Nikki Gorrell, through her research on Basque women, will speak to the applied role of anthropology in a presentation called, “Nireak ere bai: the Me Too Movement in the Basque Country: Getting the Message Across.” “This presentation will demonstrate how we as anthropology professors, can connect our students in the United States to globalized protests and advocacy networks that draw parallels between young women fighting against abusive masculine power structures within an international context.”

In her paper, “Navigating the Space-Tech Continuum: Deploying Active Learning Strategies,” cultural anthropologist Gina Sanchez Gibau will address how “both the use of physical learning spaces (e.g., advanced technology classrooms; traditional classrooms; museums and other community sites) and learning technologies (e.g., image sharing software, white boards) can create active learning experiences. These experiences help equip students with the cultural competencies and sensitivities with which to engage and challenge the changing world in which they live.”

Bonnie Urciuoli, presenting “What Use is Linguistic Anthropology?” will “consider concepts such as indexicality (how discursive practices link speakers to their social world) and register (what specific varieties of language consist of and how they are used). These concepts may seem terminologically obscure, but they are not difficult to explain or illustrate in the classroom and they can provide students with powerful tools for understanding how the world around them works.”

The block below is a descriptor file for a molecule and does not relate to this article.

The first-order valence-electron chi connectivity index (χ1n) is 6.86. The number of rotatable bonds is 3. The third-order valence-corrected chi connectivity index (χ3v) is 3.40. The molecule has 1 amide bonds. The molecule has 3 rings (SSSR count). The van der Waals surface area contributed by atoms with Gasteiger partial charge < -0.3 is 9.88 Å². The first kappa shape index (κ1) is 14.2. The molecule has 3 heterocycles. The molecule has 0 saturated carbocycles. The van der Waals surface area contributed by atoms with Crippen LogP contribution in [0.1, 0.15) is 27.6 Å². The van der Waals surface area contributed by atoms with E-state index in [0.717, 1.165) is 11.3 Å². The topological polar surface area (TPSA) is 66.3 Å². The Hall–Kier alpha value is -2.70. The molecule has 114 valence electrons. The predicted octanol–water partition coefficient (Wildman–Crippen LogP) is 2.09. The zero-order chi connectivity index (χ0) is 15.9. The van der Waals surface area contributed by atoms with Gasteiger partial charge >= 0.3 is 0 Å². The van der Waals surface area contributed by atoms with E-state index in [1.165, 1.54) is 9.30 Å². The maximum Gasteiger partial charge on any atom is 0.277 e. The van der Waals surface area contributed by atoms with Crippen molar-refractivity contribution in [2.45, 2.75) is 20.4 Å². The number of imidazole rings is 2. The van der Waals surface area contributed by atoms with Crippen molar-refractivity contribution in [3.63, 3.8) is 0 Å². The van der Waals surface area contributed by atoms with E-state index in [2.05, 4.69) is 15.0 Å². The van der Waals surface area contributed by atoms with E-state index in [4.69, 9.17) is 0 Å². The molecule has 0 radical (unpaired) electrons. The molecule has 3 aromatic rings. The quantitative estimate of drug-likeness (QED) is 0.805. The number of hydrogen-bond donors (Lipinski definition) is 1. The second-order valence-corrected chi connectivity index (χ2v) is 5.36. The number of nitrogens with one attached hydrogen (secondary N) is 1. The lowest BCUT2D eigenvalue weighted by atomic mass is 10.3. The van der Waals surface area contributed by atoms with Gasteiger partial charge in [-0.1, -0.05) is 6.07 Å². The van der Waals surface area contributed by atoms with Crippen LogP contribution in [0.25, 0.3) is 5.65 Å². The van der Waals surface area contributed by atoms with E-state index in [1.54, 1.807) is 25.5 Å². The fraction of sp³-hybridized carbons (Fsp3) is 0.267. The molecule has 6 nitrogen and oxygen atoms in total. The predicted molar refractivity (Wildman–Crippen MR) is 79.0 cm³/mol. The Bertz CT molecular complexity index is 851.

Archaeologist Mark Golitko’s paper “Genes, Networks, and Human Prehistory” will “challenge how ancient DNA is currently being used and offers another emerging archaeological paradigm—archaeological network analysis. This form of analysis presents opportunities to counter problematic but popular narratives of the human past.”

And finally, Chris Shaffer will speak on the importance of “Leveraging Anthropological Holism for Teaching Evolution.” This presentation will consider “how to successfully impart to students the importance of science as a mode of inquiry and evolution as the unifying theory of biology. To achieve this, he believes it is essential for educators to recognize the cultural and social factors that influence students’ acceptance of evolutionary theory. By employing the old anthropological maxim ‘taking culture seriously’ and using techniques designed to reconcile different worldviews, anthropologists should be on the front lines of scientific education.”

Session time and place

2019 AAA/CASCA Annual Meeting, Vancouver.

Society for Anthropology in Community Colleges (SACC)
Invited Session # 5-1130

Vancouver Convention Center WEST, Room 112
Saturday November 23, 2019, 4:15 p.m.–6:00 p.m.

Organizer and chair

SACC President Evin Rodkey
Muskegon Community College
[email protected]

Co-chair and presenter

Nikki Gorrell
College of Western Idaho
[email protected]

Barbara Jones is the contributing editor for the Society for Anthropology in Community Colleges and teaches anthropology at Brookdale Community College in New Jersey. Her research focus addresses issues of ecotourism and notions of wilderness.

Cite as: Jones, Barbara. 2019. “2019 Five Fields Update.” Anthropology News website, October 31, 2019. DOI: 10.1111/AN.1297